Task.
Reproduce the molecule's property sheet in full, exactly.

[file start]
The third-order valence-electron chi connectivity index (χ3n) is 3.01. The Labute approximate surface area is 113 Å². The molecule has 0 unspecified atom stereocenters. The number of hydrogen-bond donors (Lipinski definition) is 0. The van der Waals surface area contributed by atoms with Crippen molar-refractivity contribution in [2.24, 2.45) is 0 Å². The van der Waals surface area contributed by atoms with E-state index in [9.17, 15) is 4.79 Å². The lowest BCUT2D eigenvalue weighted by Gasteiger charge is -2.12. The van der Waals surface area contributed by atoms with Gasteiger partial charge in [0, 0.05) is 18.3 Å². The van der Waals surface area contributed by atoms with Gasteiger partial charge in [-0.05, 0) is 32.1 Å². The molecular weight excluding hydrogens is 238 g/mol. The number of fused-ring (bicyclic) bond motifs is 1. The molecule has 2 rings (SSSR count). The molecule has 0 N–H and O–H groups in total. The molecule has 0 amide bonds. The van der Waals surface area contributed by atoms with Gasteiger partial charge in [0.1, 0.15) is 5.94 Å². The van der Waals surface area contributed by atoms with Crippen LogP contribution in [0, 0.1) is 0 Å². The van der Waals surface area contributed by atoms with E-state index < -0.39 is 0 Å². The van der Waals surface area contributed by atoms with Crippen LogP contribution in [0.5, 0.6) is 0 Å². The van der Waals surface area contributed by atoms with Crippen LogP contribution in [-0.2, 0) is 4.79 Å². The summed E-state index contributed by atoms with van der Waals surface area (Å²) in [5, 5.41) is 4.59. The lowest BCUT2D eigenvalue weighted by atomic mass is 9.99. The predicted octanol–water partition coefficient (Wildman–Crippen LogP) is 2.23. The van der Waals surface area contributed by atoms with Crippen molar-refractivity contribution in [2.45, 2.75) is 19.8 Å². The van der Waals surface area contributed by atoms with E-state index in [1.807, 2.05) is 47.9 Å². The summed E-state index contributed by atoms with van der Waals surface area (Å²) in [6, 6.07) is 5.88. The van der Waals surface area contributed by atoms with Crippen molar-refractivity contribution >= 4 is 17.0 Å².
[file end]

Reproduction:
The third-order valence-electron chi connectivity index (χ3n) is 3.01. The Labute approximate surface area is 113 Å². The molecule has 0 unspecified atom stereocenters. The number of hydrogen-bond donors (Lipinski definition) is 0. The van der Waals surface area contributed by atoms with Crippen molar-refractivity contribution in [2.24, 2.45) is 0 Å². The van der Waals surface area contributed by atoms with E-state index in [9.17, 15) is 4.79 Å². The lowest BCUT2D eigenvalue weighted by Gasteiger charge is -2.12. The van der Waals surface area contributed by atoms with Gasteiger partial charge in [0, 0.05) is 18.3 Å². The van der Waals surface area contributed by atoms with Gasteiger partial charge in [-0.05, 0) is 32.1 Å². The molecular weight excluding hydrogens is 238 g/mol. The number of fused-ring (bicyclic) bond motifs is 1. The molecule has 2 rings (SSSR count). The molecule has 0 N–H and O–H groups in total. The molecule has 0 amide bonds. The van der Waals surface area contributed by atoms with Gasteiger partial charge in [0.1, 0.15) is 5.94 Å². The van der Waals surface area contributed by atoms with Crippen LogP contribution in [0, 0.1) is 0 Å². The van der Waals surface area contributed by atoms with E-state index < -0.39 is 0 Å². The van der Waals surface area contributed by atoms with Crippen LogP contribution in [0.5, 0.6) is 0 Å². The van der Waals surface area contributed by atoms with Crippen LogP contribution in [-0.2, 0) is 4.79 Å². The summed E-state index contributed by atoms with van der Waals surface area (Å²) in [5, 5.41) is 4.59. The lowest BCUT2D eigenvalue weighted by atomic mass is 9.99. The predicted octanol–water partition coefficient (Wildman–Crippen LogP) is 2.23. The van der Waals surface area contributed by atoms with Crippen molar-refractivity contribution in [2.45, 2.75) is 19.8 Å². The van der Waals surface area contributed by atoms with E-state index in [1.807, 2.05) is 47.9 Å². The summed E-state index contributed by atoms with van der Waals surface area (Å²) in [6, 6.07) is 5.88. The van der Waals surface area contributed by atoms with Crippen molar-refractivity contribution >= 4 is 17.0 Å².